W.When Marjorie Taylor Greene was elected to the U.S. House of Representatives in 2020, she became one of the most visible figures in the wave of extremists joining the Republican Party.
Georgia lawmaker who suggested Jewish space lasers caused wildfires speculates whether 9/11 was a hoax and endorsed QAnon conspiracy theory, part of new wave of Trumpian Republicans and was ridiculed, ridiculed and vilified in equal measure – including some of her own party.
But in 2023, Green is on a sure path to becoming one of the Republican Party’s leading figures. She has become a favorite and major ally of the new Speaker of the House, Kevin McCarthy, and is preparing to take on duties on some of Congress’ most important committees.
Few saw a dramatic rise during the turbulent first half of 2021, when Green made her name known for her penchant for wild conspiracy theories and bizarre rhetoric, but the Republican Party Her promotion to the upper echelons of The New York Times was confirmed in this week by McCarthy in an interview with The New York Times.
“I’d rather keep Marjorie in the foxhole if we’re going to fight,” said McCarthy.
“When she fights, she keeps fighting until the fight is over. She reminds me of my high school friends. We’re going to be together forever.”
Despite her previous belief that no planes crashed into the Pentagon on 9/11, Greene was given a position on the Homeland Security Committee and expected to serve on the subcommittee. It was rewarded with an oversight committee. We are investigating government responses to the Covid-19 pandemic.
If the latter seems to be the problem, given the suspicions and conspiracy theories about the pandemic that Green has outspoken about — in January, she was permanently banned from Twitter for repeatedly violating Covid-19 misinformation rules. – It’s just because a lot of what Greene said and did matters.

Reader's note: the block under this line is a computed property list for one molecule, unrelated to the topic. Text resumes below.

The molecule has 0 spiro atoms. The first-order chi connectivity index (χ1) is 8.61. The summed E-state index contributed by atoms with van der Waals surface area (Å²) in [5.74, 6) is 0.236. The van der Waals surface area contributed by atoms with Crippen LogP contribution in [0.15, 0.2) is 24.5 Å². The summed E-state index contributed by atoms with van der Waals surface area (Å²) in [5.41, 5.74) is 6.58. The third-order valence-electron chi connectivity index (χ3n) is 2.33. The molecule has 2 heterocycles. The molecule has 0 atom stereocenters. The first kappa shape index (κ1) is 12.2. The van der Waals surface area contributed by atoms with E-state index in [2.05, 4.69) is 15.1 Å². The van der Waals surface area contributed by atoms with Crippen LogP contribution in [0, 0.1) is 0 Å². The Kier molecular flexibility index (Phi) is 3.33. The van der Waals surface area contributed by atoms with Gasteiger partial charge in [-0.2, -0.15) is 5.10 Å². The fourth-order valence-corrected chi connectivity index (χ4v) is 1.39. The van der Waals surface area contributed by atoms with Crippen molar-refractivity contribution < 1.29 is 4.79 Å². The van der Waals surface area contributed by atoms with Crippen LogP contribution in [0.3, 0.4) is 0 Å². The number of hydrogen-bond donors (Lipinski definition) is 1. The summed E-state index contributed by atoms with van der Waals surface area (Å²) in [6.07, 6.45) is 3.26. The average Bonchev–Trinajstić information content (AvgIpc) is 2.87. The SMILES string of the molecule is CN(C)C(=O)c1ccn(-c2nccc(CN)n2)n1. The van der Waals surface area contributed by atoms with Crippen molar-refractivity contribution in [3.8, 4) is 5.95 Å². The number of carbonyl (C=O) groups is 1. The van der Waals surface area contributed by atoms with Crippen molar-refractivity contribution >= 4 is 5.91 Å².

In 2021, Republican Senate Majority Leader Mitch McConnell called out Green’s support for executing Democratic politicians and harassing survivors of a school shooting. of “absurd lies and conspiracy theories”.
Later that year, McCarthy himself, who had previously tried to avoid conflict, felt compelled to intervene after Greene compared Covid masking rules to Nazi Germany’s treatment of Jews.
“Marjorie is wrong and her deliberate decision to compare the horrors of the Holocaust to wearing masks is appalling,” McCarthy said.
“The Holocaust is the greatest atrocity in history. The fact that this needs to be stated today is very disturbing,” he said.
The multiple accusations and the viciousness of Greene’s beliefs, disavowed or not, set her apart and all the more noteworthy as she took seats on some of Congress’ most powerful committees.
Green’s recent rapid rise began when she endorsed McCarthy as leader of the House, two months before the final farcical vote in which he was elected after 15 ballots. joined early, voicing their support on Steve Bannon’s podcast in November.
For McCarthy, who was an unpopular figure among far-right voters and politicians, it was the latter choice that was embarrassing at best in how he was promoted to public speaker, and it was the boost he needed.
McCarthy and Green spent months developing a working relationship that they believed was beneficial to both. In 2021, she essentially has nothing to do in Washington.
As McCarthy prepared to assume the presidency, The New York Times noted the problems faced by his centrist predecessors, John Boehner and Paul Ryan, in dealing with their far-right colleagues. It was reported that